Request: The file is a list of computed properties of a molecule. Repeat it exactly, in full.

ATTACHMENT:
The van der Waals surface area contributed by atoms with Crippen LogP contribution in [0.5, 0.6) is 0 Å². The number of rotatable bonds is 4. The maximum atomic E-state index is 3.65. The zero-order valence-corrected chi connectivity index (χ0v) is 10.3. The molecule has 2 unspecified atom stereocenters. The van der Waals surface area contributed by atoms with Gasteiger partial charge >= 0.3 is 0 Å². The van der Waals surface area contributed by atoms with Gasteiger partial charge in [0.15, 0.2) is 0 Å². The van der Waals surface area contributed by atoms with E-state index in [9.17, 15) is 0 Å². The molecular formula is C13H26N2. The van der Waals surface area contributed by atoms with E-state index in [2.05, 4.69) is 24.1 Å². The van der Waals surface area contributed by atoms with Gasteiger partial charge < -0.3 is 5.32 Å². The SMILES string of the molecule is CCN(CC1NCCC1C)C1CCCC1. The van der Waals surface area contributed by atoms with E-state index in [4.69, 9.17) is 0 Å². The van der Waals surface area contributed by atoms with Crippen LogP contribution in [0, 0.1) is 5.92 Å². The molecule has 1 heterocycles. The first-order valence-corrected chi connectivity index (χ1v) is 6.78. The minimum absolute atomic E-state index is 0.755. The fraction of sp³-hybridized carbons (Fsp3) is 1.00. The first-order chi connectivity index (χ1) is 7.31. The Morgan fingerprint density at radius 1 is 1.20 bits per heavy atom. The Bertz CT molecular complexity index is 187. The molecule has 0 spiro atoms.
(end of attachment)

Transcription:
The van der Waals surface area contributed by atoms with Crippen LogP contribution in [0.5, 0.6) is 0 Å². The number of rotatable bonds is 4. The maximum atomic E-state index is 3.65. The zero-order valence-corrected chi connectivity index (χ0v) is 10.3. The molecule has 2 unspecified atom stereocenters. The van der Waals surface area contributed by atoms with Gasteiger partial charge >= 0.3 is 0 Å². The van der Waals surface area contributed by atoms with Gasteiger partial charge in [0.15, 0.2) is 0 Å². The van der Waals surface area contributed by atoms with E-state index in [9.17, 15) is 0 Å². The molecular formula is C13H26N2. The van der Waals surface area contributed by atoms with E-state index in [2.05, 4.69) is 24.1 Å². The van der Waals surface area contributed by atoms with Gasteiger partial charge < -0.3 is 5.32 Å². The SMILES string of the molecule is CCN(CC1NCCC1C)C1CCCC1. The van der Waals surface area contributed by atoms with E-state index in [4.69, 9.17) is 0 Å². The van der Waals surface area contributed by atoms with Crippen LogP contribution in [0, 0.1) is 5.92 Å². The molecule has 1 heterocycles. The first-order valence-corrected chi connectivity index (χ1v) is 6.78. The minimum absolute atomic E-state index is 0.755. The fraction of sp³-hybridized carbons (Fsp3) is 1.00. The first-order chi connectivity index (χ1) is 7.31. The Morgan fingerprint density at radius 1 is 1.20 bits per heavy atom. The Bertz CT molecular complexity index is 187. The molecule has 0 spiro atoms.